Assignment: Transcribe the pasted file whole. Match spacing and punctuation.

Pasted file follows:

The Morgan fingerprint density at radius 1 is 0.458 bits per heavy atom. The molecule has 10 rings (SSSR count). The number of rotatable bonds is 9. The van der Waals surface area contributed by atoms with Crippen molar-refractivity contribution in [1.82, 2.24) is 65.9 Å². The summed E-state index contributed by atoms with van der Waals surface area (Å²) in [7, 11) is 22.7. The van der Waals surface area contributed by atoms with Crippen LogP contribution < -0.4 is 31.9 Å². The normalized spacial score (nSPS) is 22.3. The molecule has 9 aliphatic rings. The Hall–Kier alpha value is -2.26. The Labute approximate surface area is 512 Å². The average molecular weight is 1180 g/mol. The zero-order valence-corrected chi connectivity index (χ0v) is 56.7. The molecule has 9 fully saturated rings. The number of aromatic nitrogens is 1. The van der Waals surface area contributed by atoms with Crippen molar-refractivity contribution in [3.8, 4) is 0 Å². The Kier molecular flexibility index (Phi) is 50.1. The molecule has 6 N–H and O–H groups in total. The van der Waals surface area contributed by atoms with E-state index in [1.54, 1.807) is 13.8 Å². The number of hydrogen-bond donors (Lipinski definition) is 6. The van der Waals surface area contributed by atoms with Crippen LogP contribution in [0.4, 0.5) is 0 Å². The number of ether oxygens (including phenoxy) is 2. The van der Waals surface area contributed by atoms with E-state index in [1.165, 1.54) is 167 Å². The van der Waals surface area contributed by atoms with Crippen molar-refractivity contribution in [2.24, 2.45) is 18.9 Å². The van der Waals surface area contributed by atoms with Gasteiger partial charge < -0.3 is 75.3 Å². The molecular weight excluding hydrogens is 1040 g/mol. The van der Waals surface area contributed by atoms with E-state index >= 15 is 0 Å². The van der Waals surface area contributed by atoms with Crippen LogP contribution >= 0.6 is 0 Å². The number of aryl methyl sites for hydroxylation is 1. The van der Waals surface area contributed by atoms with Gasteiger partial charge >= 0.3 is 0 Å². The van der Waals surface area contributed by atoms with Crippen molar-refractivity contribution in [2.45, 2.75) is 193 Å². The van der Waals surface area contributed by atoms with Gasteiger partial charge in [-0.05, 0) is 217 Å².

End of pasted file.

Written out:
The Morgan fingerprint density at radius 1 is 0.458 bits per heavy atom. The molecule has 10 rings (SSSR count). The number of rotatable bonds is 9. The van der Waals surface area contributed by atoms with Crippen molar-refractivity contribution in [1.82, 2.24) is 65.9 Å². The summed E-state index contributed by atoms with van der Waals surface area (Å²) in [7, 11) is 22.7. The van der Waals surface area contributed by atoms with Crippen LogP contribution < -0.4 is 31.9 Å². The normalized spacial score (nSPS) is 22.3. The molecule has 9 aliphatic rings. The Hall–Kier alpha value is -2.26. The Labute approximate surface area is 512 Å². The average molecular weight is 1180 g/mol. The zero-order valence-corrected chi connectivity index (χ0v) is 56.7. The molecule has 9 fully saturated rings. The number of aromatic nitrogens is 1. The van der Waals surface area contributed by atoms with Crippen molar-refractivity contribution in [3.8, 4) is 0 Å². The Kier molecular flexibility index (Phi) is 50.1. The molecule has 6 N–H and O–H groups in total. The van der Waals surface area contributed by atoms with E-state index in [1.54, 1.807) is 13.8 Å². The number of hydrogen-bond donors (Lipinski definition) is 6. The van der Waals surface area contributed by atoms with Crippen LogP contribution in [0.4, 0.5) is 0 Å². The number of ether oxygens (including phenoxy) is 2. The van der Waals surface area contributed by atoms with E-state index in [1.165, 1.54) is 167 Å². The van der Waals surface area contributed by atoms with Crippen molar-refractivity contribution in [2.24, 2.45) is 18.9 Å². The van der Waals surface area contributed by atoms with Gasteiger partial charge < -0.3 is 75.3 Å². The molecular weight excluding hydrogens is 1040 g/mol. The van der Waals surface area contributed by atoms with E-state index >= 15 is 0 Å². The van der Waals surface area contributed by atoms with Crippen LogP contribution >= 0.6 is 0 Å². The number of aryl methyl sites for hydroxylation is 1. The van der Waals surface area contributed by atoms with Gasteiger partial charge >= 0.3 is 0 Å². The van der Waals surface area contributed by atoms with Crippen molar-refractivity contribution in [2.45, 2.75) is 193 Å². The van der Waals surface area contributed by atoms with Gasteiger partial charge in [-0.05, 0) is 217 Å².